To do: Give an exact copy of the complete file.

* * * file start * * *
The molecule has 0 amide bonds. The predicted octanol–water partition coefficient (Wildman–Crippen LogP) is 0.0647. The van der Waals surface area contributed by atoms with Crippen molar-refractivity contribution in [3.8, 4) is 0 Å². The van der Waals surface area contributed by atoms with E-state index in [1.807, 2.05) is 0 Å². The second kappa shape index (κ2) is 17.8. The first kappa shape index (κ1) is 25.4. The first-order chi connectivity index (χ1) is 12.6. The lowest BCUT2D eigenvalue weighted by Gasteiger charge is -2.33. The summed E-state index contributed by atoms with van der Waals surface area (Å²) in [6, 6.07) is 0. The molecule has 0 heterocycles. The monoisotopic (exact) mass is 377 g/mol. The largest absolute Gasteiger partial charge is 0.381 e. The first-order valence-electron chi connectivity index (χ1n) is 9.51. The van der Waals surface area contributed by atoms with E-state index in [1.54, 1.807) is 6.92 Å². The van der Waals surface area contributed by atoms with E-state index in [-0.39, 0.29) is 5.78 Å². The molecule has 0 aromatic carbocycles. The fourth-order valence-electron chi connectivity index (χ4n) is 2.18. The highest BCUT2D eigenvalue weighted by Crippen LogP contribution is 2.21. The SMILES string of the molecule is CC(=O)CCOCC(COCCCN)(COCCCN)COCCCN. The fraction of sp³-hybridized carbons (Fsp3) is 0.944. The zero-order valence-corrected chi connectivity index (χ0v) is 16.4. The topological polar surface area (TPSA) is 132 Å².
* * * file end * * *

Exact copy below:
The molecule has 0 amide bonds. The predicted octanol–water partition coefficient (Wildman–Crippen LogP) is 0.0647. The van der Waals surface area contributed by atoms with Crippen molar-refractivity contribution in [3.8, 4) is 0 Å². The van der Waals surface area contributed by atoms with E-state index in [1.807, 2.05) is 0 Å². The second kappa shape index (κ2) is 17.8. The first kappa shape index (κ1) is 25.4. The first-order chi connectivity index (χ1) is 12.6. The lowest BCUT2D eigenvalue weighted by Gasteiger charge is -2.33. The summed E-state index contributed by atoms with van der Waals surface area (Å²) in [6, 6.07) is 0. The molecule has 0 heterocycles. The monoisotopic (exact) mass is 377 g/mol. The largest absolute Gasteiger partial charge is 0.381 e. The first-order valence-electron chi connectivity index (χ1n) is 9.51. The van der Waals surface area contributed by atoms with E-state index in [1.54, 1.807) is 6.92 Å². The van der Waals surface area contributed by atoms with E-state index in [-0.39, 0.29) is 5.78 Å². The molecule has 0 aromatic carbocycles. The fourth-order valence-electron chi connectivity index (χ4n) is 2.18. The highest BCUT2D eigenvalue weighted by Crippen LogP contribution is 2.21. The SMILES string of the molecule is CC(=O)CCOCC(COCCCN)(COCCCN)COCCCN. The fraction of sp³-hybridized carbons (Fsp3) is 0.944. The zero-order valence-corrected chi connectivity index (χ0v) is 16.4. The topological polar surface area (TPSA) is 132 Å².